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In this March, 2023 file photo, U.S. President Joe Biden, Australian Prime Minister Anthony Albanese and British Prime Minister Rishi Sunak deliver remarks on the AUKUS partnership, after a trilateral meeting, at Naval Base Point Loma in San Diego, Calif.LEAH MILLIS/Reuters

The door should be opened for Canada to join the non-nuclear component of AUKUS, a security pact between Australia, Britain and the United States that was struck to counter China’s rising military might in the Indo-Pacific region, three former British and Australian prime ministers say.

An article by the London-based think tank the Legatum Institute says Canada’s vast critical mineral resources, advanced technological sectors, particularly artificial intelligence and quantum computing, and its integration with the U.S. significantly complement AUKUS objectives of a technology-sharing military alliance.

“It is time now to go further and to bring in other countries to this partnership – and the most obvious next candidate must be Canada. Canada is not just a linchpin of the Commonwealth and the G7. For more than a century, Canadians have fought – often heroically – for freedom,” former British prime minister Boris Johnson is quoted as saying. “No country better epitomizes the values that make AUKUS possible – and Canada has a huge amount to offer.”

Mr. Johnson’s successor Liz Truss and former Australian prime minister Tony Abbott also added their endorsement to the idea of Canada joining the AUKUS partnership.

“Canada is a member of the G7 group of major economies, with ample capacity to boost its own military strength and to contribute to that of others through its manufacturing and technological strengths and endowment with strategic minerals,” Mr. Abbott said, while Ms. Truss added: “Bringing Canada into the AUKUS family would be a timely strategic move to strengthen the West’s collective defences.”

The Globe reported last year that Ottawa is seeking to participate in the second pillar of the AUKUS agreement but not the acquisition of nuclear submarines. The second pillar of the pact provides for information-sharing and close co-operation on accelerating development of cutting-edge technologies, including undersea defence capabilities, AI, quantum technology and hypersonic warfare.

“‘Pillar II,’ as it’s called, is about developing a range of advanced capabilities, to share technology and increase the interoperability of our armed forces. Deeper integration of science, tech, and industrial capacity will deliver the fastest and most exciting results, with some specific targets already in sight, such as hypersonic missiles and underwater drones,” Mr. Johnson said.

Canada was conspicuously absent when AUKUS was first announced in September, 2021. The three member countries are among this country’s closest allies, and like Canada they are members of the Five Eyes intelligence-sharing partnership. National-security experts feared Canada, a laggard on defence spending, was being excluded from a new “Three Eyes” group.

The Legatum Institute says Canada would greatly benefit from joining what would be the world’s most advanced partnership on defence technology, while AUKUS would gain access to large supplies of Canadian critical minerals for modern economies and militaries.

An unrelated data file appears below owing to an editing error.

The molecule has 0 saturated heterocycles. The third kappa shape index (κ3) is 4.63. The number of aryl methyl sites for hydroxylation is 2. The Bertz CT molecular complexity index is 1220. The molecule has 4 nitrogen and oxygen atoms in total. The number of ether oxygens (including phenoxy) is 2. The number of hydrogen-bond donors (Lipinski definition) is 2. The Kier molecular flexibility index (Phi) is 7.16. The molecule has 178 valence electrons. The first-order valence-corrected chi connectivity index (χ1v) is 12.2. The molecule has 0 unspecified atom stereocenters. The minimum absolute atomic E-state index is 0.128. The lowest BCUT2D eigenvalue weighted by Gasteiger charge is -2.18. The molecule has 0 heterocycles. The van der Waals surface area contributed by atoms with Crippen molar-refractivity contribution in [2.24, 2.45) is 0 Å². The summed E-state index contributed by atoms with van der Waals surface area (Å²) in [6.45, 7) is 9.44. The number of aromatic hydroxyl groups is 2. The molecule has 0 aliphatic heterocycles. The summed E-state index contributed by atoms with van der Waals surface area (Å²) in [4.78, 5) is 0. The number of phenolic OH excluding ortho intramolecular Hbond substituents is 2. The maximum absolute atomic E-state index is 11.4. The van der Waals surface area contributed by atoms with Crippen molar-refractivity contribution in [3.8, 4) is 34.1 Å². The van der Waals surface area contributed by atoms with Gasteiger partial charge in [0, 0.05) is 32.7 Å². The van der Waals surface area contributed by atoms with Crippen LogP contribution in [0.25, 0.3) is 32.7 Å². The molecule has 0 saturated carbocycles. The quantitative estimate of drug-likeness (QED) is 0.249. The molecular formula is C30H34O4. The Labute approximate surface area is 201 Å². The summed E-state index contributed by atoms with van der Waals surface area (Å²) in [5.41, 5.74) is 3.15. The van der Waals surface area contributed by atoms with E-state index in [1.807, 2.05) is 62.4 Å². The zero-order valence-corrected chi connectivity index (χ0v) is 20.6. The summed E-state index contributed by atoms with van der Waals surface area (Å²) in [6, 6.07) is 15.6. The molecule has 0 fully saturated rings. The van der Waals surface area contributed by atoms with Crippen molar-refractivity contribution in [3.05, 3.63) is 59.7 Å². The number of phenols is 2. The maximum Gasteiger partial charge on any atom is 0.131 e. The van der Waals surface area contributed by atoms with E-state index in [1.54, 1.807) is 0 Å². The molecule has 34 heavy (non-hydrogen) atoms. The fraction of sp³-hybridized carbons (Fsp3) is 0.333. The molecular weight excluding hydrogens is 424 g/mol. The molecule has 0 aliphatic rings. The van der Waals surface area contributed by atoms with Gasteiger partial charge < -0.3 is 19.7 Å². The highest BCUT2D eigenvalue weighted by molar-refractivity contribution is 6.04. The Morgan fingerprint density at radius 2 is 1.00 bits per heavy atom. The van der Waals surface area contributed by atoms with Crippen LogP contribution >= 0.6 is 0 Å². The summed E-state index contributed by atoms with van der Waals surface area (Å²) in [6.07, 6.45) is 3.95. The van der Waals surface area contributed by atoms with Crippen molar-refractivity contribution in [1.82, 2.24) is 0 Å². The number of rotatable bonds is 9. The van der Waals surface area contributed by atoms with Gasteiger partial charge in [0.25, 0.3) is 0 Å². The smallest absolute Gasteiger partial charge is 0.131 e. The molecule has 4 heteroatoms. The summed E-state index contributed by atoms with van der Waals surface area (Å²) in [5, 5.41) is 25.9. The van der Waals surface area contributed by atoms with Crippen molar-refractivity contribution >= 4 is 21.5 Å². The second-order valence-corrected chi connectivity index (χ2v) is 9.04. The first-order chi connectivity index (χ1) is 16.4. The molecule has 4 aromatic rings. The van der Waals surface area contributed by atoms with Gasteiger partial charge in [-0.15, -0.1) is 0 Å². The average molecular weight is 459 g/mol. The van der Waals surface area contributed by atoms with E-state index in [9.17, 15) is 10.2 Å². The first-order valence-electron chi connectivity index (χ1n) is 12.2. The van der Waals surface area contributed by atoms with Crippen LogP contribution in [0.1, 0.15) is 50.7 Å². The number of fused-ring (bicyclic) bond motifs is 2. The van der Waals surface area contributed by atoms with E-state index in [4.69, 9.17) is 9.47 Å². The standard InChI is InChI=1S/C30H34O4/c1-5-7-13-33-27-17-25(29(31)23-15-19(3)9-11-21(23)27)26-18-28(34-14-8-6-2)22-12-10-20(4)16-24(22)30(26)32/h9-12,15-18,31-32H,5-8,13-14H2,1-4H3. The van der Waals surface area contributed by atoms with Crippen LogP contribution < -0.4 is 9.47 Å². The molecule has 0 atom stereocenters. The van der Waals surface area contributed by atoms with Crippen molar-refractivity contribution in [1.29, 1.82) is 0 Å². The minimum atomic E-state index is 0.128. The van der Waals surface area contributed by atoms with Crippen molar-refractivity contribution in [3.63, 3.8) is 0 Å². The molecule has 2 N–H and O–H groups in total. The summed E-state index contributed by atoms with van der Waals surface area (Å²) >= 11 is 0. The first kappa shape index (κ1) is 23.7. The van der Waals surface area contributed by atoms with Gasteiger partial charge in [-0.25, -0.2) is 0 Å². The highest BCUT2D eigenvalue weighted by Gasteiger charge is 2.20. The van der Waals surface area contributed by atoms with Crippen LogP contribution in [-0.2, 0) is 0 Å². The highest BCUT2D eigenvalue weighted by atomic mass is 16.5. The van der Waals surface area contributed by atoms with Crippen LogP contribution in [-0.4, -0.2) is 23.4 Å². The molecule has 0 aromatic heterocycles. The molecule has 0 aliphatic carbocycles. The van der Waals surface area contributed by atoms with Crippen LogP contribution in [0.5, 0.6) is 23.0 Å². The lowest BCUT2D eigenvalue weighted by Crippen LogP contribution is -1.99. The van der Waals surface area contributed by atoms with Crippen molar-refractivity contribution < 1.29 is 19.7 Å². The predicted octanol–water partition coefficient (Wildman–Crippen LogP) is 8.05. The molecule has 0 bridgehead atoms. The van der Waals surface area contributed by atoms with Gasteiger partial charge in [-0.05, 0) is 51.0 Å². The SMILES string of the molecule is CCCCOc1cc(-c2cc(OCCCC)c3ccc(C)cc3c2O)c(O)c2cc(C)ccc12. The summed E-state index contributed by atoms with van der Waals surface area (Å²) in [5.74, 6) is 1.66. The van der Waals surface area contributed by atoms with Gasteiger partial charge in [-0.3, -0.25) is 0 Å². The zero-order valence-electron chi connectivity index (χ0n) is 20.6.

“Enhancing collaboration on these critical minerals would ensure greater resilience of AUKUS supply chains and reduce dependence on non-allied sources, notably China. Securing critical minerals supply chains should be a priority for AUKUS members,” according to the article, written by Legatum Institute senior researcher Alexander Gray and senior adviser Doug Stokes, a professor of international security and strategy at the University of Exeter.

The authors recommend introducing tariff- and quota-free trade in critical minerals among all members of the agreement. They also proposed Canada and the three AUKUS members legislate the free flow of defence equipment and technology among members of this new pact.

University of Ottawa professor Thomas Juneau said Canada must assertively make the case to allies for admission, by demonstrating what it can contribute. “We need to continue asking, in private and in public, to be involved in those working groups – making a case as opposed to just saying, ‘Please invite us because we’re nice.’ “

The AUKUS partnership was initially framed as an effort to deepen diplomatic, security and defence co-operation in the Indo-Pacific region. Under it, the U.S. is sharing nuclear-propulsion technology with Australia, as it has with Britain for more than half a century. New submarines will be built for the British and Australians using a combination of British submarine design and U.S. technology.

After the pact was announced, Prime Minister Justin Trudeau played down Canada’s exclusion. “This is a deal for nuclear submarines, which Canada is not currently or any time soon in the market for,” he told reporters.

China, which has an estimated 12 nuclear-powered submarines, has condemned AUKUS as a threat to peace in the Indo-Pacific.

In March, New Zealand’s government, which is a member of the Five Eyes intelligence-sharing alliance with the U.S., Britain, Canada and Australia, said it is discussing joining the non-nuclear part of the AUKUS arrangement.

The Legatum Institute on Tuesday said that former prime minister Stephen Harper later added his own support for Canada joining AUKUS. They circulated a quote from Mr. Harper saying: “In today’s uncertain world it is more important than ever that historic allies work together to strengthen the West’s collective defence capabilities. I welcome the Legatum Institute’s paper calling for Canadian accession to AUKUS Pillar II and hope it is something that the governments of Canada and AUKUS will work together to achieve.”

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